Faye Dunaway's performance is seen entirely in flashback sequences and is also completely in black-and-white because all the flashbacks are in b&w. One of the film's main movie posters featuring thumbnail photos of the cast has Dunaway's picture like the others in color.
A Royal Charity Premiere for the film was held during February 1985 in the presence of Queen Elizabeth II and Prince Philip. The event was held at the Classic Cinema off Piccadilly and was attended by such stars of the film as Donald Sutherland, Faye Dunaway and Diana Quick. The Gala Charity Premiere Benefit was held in aid of the King George's Fund for Sailors. Reportedly, Queen Elizabeth II gave away the plot of the film when she apparently jokingly said to Dunaway, "I gather you are the one the gets killed off frightfully early - how sad".
Dave Brubeck replaced Pino Donaggio as music score composer. The original score was not Brubeck but by 'Donaggio who wrote his typical, lush and beautiful music. When the film didn't test well, they decided to jettison the Donaggio score and replace it with Brubeck's music. Brubeck was told he'd have two weeks to write an original score. Brubeck replied and said no. They then agreed that they'd use already existing Brubeck tunes and newly record them. Brubeck's jazzy muzak score was frequently negatively received by both critics and audiences.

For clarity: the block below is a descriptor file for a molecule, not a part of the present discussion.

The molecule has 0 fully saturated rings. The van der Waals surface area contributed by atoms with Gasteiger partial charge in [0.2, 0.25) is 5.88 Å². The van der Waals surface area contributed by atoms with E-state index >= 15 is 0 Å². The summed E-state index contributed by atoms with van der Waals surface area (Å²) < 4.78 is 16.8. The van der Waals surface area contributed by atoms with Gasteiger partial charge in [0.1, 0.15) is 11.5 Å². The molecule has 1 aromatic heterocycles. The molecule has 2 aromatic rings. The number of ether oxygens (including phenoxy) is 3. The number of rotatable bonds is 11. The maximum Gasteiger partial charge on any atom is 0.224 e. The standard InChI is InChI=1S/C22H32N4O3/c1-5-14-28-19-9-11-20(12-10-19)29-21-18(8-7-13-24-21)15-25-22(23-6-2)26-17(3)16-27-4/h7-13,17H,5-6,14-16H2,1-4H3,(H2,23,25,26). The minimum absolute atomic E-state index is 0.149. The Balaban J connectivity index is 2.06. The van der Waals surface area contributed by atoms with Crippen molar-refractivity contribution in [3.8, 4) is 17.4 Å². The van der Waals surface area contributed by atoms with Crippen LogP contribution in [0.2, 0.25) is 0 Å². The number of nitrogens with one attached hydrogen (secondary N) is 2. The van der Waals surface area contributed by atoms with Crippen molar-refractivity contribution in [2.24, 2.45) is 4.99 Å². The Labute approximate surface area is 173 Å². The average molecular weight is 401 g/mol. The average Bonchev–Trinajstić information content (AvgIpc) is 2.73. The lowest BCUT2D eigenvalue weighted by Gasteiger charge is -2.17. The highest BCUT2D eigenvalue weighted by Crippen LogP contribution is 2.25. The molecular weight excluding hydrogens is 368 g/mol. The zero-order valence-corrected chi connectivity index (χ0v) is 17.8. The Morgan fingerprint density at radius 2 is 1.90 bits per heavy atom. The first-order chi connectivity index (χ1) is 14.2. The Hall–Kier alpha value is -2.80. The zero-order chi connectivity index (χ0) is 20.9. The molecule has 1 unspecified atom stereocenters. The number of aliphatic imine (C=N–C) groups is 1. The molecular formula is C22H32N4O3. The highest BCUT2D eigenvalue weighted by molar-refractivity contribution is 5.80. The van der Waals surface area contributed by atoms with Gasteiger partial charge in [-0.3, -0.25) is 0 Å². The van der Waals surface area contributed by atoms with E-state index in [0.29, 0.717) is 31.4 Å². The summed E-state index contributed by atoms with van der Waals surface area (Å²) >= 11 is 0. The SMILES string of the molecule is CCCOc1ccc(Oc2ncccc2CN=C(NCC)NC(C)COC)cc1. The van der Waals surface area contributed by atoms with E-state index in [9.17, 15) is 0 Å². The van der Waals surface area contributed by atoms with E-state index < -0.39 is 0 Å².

The scene with Christopher Plummer shooting a rabbit in the woods was filmed in New Jersey and not Devon, where the rest of the film was shot. This was a scene added after principal photography had been completed - and Christopher Plummer could not return to work in England for tax reasons.
Agatha Christie's daughter, who had approval of the script, was initially concerned that 'Michael Elphick''s police inspector, modeled to some extent after a harder-nosed American-style police officer, would prove unpopular among the local constabulary in Devon, where she lived.
This 1984 movie was the first of two consecutive filmed adaptations of Agatha Christie novels in back-to-back years for actress Faye Dunaway. The second was 1985's made-for-television Thirteen at Dinner (1985) which was a TV adaptation of "Lord Edgware Dies" (1933).
This 1984 movie was the second mystery movie based on a novel by a famous mystery writer in consecutive years for director Desmond Davis who the previous 1983 year had helmed a television adaptation of Sir Arthur Conan Doyle's The Sign of Four (1983).